Cut Out Soda, Cut Your Risk of Diabetes

CaptureAmericans consume nearly 130 pounds of added sugars per person every year. This includes both sugar and high fructose corn syrup. These sugars lead to obesity, type 2 diabetes, hypertension and heart disease and can be found in sweetened drinks, syrup, honey, breads, and yogurts. Since the 1970’s sugar consumption has decreased 40%, this is slightly misleading since there has been an increase in fructose consumption in the form of high fructose corn syrup. This is the type of sugar is found in most sodas and sugary soft drinks. Fructose, as it happens, is the sweetest of all sugars and leaves us craving more. Fructose consumption triggers euphoric or ‘feel good’ chemical activity in the brain, similar to a ‘reward system’ such that when you eat sugar, your brain feels pleasure. The more sugar you eat, the greater your threshold to reach this pleasure sensation is, so you need more and more daily.

A reduced-sugar diet has many benefits including weight loss, reduction in risk for diabetes, and decreased risk of heart disease. A study last year actually found that switching out just one sugary soda per day for water, or unsweetened coffee or tea – could lower the risk for type 2 diabetes, the most common form of diabetes, by 25%. The findings were based on detailed food diaries from over 25,000 middle-aged and older British adults. When the study started all participants were diabetes-free, but almost 1000 were diagnosed with type 2 diabetes by study end. Overall, the study found that the more sugary soda people consumed, the higher their risk of developing diabetes. There was an increased risk of diabetes by about 22% for every extra daily serving.

Repeated surges in blood sugar, that soda causes, make the pancreas work harder and can contribute to insulin resistance, thereby increasing the risk for Type 2 diabetes. Sugars in fruit metabolize slowly because they are contained in fibrous walls. This means the digestive tract takes more time to break them down and sugars enter the bloodstream more slowly giving the liver more time to metabolize them. Fruit can also help keep us from overeating by making us feel fuller. This sensation of feeling fuller happens because the fiber-rich fruit breaks down more slowly, traveling longer through the digestive tract, triggering the satiety hormones that tend to cluster further down the small intestines, unlike processed, sugary, junk food.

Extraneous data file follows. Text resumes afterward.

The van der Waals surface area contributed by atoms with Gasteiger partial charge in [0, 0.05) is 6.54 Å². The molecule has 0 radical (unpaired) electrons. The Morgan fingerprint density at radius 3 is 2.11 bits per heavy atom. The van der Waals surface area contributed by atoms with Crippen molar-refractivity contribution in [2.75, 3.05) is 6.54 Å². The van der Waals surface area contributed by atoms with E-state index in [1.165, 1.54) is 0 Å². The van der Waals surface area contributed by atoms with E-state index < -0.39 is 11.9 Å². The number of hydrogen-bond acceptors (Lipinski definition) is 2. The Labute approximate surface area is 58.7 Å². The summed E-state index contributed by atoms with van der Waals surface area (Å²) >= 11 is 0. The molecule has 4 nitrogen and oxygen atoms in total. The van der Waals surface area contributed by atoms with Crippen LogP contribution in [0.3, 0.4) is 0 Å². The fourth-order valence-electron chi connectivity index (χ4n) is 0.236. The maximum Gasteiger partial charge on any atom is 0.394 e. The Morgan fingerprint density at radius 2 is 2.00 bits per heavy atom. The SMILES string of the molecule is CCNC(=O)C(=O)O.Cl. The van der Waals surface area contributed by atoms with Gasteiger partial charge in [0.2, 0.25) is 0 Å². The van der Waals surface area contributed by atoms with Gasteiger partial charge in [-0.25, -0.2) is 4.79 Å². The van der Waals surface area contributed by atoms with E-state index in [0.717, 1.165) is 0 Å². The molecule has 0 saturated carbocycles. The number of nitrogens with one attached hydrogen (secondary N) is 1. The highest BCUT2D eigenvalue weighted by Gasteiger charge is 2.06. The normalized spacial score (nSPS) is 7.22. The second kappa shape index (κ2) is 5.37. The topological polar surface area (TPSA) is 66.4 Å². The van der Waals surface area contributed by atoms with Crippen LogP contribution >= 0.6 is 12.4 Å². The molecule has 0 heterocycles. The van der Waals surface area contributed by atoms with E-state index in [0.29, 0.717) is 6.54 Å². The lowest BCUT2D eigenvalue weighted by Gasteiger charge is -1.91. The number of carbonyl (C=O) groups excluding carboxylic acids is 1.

We already know that too much sugar contributes to obesity and other health issues but avoiding fruit is not the answer. Unfortunately, fruit gets a bad rap, as it is high in sugar and often perceived as unhealthy. But fresh fruit is actually associated with a lower body weight and a lower risk of obesity-associated diseases. Unlike candy, juices or sodas, whole fruits contain antioxidants and healthful nutrients. Additionally, their cellular framework, made of fiber, helps you feel full longer, balances blood sugar and is beneficial in maintaining a proper metabolism. Take an apple for example. The fruit’s fiber helps slow your absorption of fructose, the main sugar in most fruits. Four apples are about equivalent to 24 ounces of soda in terms of sugar, but the slow rate of absorption for an apple minimizes any surge in blood sugar.

Other research has shown that sugar could be helping some cancer tumors to grow because sugar stimulates the production of insulin. Nearly 1/3 of common cancers (including some breast and colon) contain insulin receptors that eventually signal the tumor to consume glucose. Some tumors have even adapted to an insulin-rich environment and as such, divert glucose-rich blood from the bloodstream to itself. So cut down on the soda, it might just save your life.

David Samadi, MD - Medical Contributor

View posts by David Samadi, MD - Medical Contributor
Dr. Samadi is a board-certified urologic oncologist trained in open and traditional and laparoscopic surgery and is an expert in robotic prostate surgery. He is chairman of urology, chief of robotic surgery at Lenox Hill Hospital and professor of urology at Hofstra North Shore-LIJ School of Medicine. He is a medical correspondent for the Fox News Channel's Medical A-Team. Learn more at Visit Dr. Samadi's blog at Follow Dr. Samadi on Twitter, Instagram, Pinterest, and Facebook.
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